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Whole Foods to Pay $800,000 for Pricing Violations After Santa Monica Files Suit

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By Daniel Larios
Staff Writer

June 25, 2014 -- If you were shocked by your Whole Foods bill recently, it may be due to more than the store's notoriously high prices. You may have been one of the customers overcharged at a store that has earned the nickname "Whole Paycheck."

On Tuesday, Whole Foods Markets settled a lawsuit that would have the company pay nearly $800,000 in penalties after a statewide investigation uncovered widespread pricing inaccuracies in stores all across California, including the three in Santa Monica.

The Santa Monica City Attorney, along with City Attorneys from Los Angeles and San Diego, brought the civil consumer protection case on behalf of the People of California in a Santa Monica courthouse of the LA County Superior Court.

The case grew out of a more than one-year investigation by state and county Weights and Measures inspectors throughout California, according to Santa Monica Deputy City Attorney Adam Radinsky.

Inspectors found that Whole Foods, which specializes in organic and all natural food, was charging more than the advertised price for a wide variety of food items.

The problems included failing to deduct the weight of containers when ringing up charges for self-serve foods at the salad bar and hot bar; giving less weight than the amount stated on the label for packaged items sold by the pound; and selling items by the piece instead of by the pound as required by law.

"Consumers have a right to accurate pricing, and the right to pay for only what they bought," said Radinsky, who is in charge of the office's Consumer Protection Unit.

"By adding the weight of containers and packaging, especially on higher-priced, per-pound items like seafood and meats and even prepared food, the extra charges can add up fast, and yet be hidden from consumers."

Whole Foods released a statement after the judgment stating that it cooperated with the city attorneys to ensure "accuracy and transparency in everything we do" and that the company "takes our obligations to our customers very seriously."

"We cooperated with the city attorneys throughout the process, and based on a review of our own records and a sampling of inspection reports from various city and county inspectors throughout California, our pricing on weighed and measured items was accurate 98 percent of the time," said Marci Frumkin, spokesperson for Whole Foods.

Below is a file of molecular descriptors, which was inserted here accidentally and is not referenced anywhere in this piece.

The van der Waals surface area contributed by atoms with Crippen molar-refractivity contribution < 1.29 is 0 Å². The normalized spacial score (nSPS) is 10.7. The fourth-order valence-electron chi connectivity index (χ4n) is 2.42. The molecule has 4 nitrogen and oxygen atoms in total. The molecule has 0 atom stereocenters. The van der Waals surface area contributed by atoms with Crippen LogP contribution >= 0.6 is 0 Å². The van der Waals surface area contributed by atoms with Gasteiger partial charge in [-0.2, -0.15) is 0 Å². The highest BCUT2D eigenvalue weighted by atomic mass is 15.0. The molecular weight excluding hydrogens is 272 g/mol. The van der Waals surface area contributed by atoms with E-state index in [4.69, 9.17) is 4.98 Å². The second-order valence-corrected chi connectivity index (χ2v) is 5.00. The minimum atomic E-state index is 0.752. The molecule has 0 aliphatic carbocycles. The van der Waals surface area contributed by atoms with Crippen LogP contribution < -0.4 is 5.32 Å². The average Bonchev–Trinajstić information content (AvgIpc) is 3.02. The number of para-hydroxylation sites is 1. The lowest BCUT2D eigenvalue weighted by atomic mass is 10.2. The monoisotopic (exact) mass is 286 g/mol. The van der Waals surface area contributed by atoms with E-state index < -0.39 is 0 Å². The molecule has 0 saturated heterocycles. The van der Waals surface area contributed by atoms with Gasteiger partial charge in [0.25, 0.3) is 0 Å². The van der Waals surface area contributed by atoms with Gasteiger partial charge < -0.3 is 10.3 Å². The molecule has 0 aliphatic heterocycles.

Frumkin added, "While we realize that human error is always possible, we will continue to refine and implement additional processes to minimize such errors going forward."

Whole Foods Market California, Inc. and Mrs. Gooch's Natural Foods Markets, Inc., which controls Northern and Southern California markets respectively, are bound by the terms of the judgment, which also includes a five-year injunction on all 74 stores in California.
Under the agreed court order, Whole Foods is required to "appoint two 'state coordinators' to oversee pricing accuracy at Whole Foods stores throughout California and designate an employee at every store in the state who will be responsible to assure pricing accuracy throughout the store."

The injunction also orders that Whole Foods "conduct random audits at each of its stores, four times per year, to assure that all prices are accurate and that proper weight is being deducted for all containers, and charge accurate prices and provide the advertised weight on all items."

As part of the court judgment, the companies will also pay $798,394 in penalties and costs.

This includes $630,000 in civil penalties, $100,000 paid to a statewide weights and measures enforcement trust fund and $68,394 in investigative costs.
"We hope this case will serve as a wake-up call to supermarkets and other food retailers to make sure their per-pound charges are accurate," Radinsky said. "Consumers should always pay close attention to their purchases and make sure that the store deducts the weight of all packaging and containers."

There are three Whole Foods in Santa Monica: one on 5th Street and Wilshire Boulevard, one on Montana Avenue, and one on 23rd Street and Wilshire.

The Austin-based supermarket chain operates more than 380 stores in the U.S., Canada and United Kingdom and had nearly $13 billion in sales in 2013, according to the company’s website.

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